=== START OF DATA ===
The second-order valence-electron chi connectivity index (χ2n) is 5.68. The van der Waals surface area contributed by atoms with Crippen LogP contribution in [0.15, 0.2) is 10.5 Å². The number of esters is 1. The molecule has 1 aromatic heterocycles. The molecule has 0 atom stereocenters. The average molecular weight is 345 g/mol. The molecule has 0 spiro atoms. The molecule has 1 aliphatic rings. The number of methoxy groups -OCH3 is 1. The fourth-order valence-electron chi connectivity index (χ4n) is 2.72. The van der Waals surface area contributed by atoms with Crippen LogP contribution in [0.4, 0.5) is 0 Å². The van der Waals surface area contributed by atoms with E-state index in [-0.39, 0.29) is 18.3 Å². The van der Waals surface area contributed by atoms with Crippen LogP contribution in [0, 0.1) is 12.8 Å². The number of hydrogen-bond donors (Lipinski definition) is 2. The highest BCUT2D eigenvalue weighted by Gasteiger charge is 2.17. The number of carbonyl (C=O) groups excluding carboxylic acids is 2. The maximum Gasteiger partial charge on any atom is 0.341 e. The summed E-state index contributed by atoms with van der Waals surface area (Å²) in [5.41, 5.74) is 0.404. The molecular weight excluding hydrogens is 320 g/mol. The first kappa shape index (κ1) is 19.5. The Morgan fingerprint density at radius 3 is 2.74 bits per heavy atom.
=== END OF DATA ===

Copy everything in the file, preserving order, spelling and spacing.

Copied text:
The second-order valence-electron chi connectivity index (χ2n) is 5.68. The van der Waals surface area contributed by atoms with Crippen LogP contribution in [0.15, 0.2) is 10.5 Å². The number of esters is 1. The molecule has 1 aromatic heterocycles. The molecule has 0 atom stereocenters. The average molecular weight is 345 g/mol. The molecule has 0 spiro atoms. The molecule has 1 aliphatic rings. The number of methoxy groups -OCH3 is 1. The fourth-order valence-electron chi connectivity index (χ4n) is 2.72. The van der Waals surface area contributed by atoms with Crippen LogP contribution in [0.4, 0.5) is 0 Å². The van der Waals surface area contributed by atoms with E-state index in [-0.39, 0.29) is 18.3 Å². The van der Waals surface area contributed by atoms with Crippen LogP contribution in [0, 0.1) is 12.8 Å². The number of hydrogen-bond donors (Lipinski definition) is 2. The highest BCUT2D eigenvalue weighted by Gasteiger charge is 2.17. The number of carbonyl (C=O) groups excluding carboxylic acids is 2. The maximum Gasteiger partial charge on any atom is 0.341 e. The summed E-state index contributed by atoms with van der Waals surface area (Å²) in [5.41, 5.74) is 0.404. The molecular weight excluding hydrogens is 320 g/mol. The first kappa shape index (κ1) is 19.5. The Morgan fingerprint density at radius 3 is 2.74 bits per heavy atom.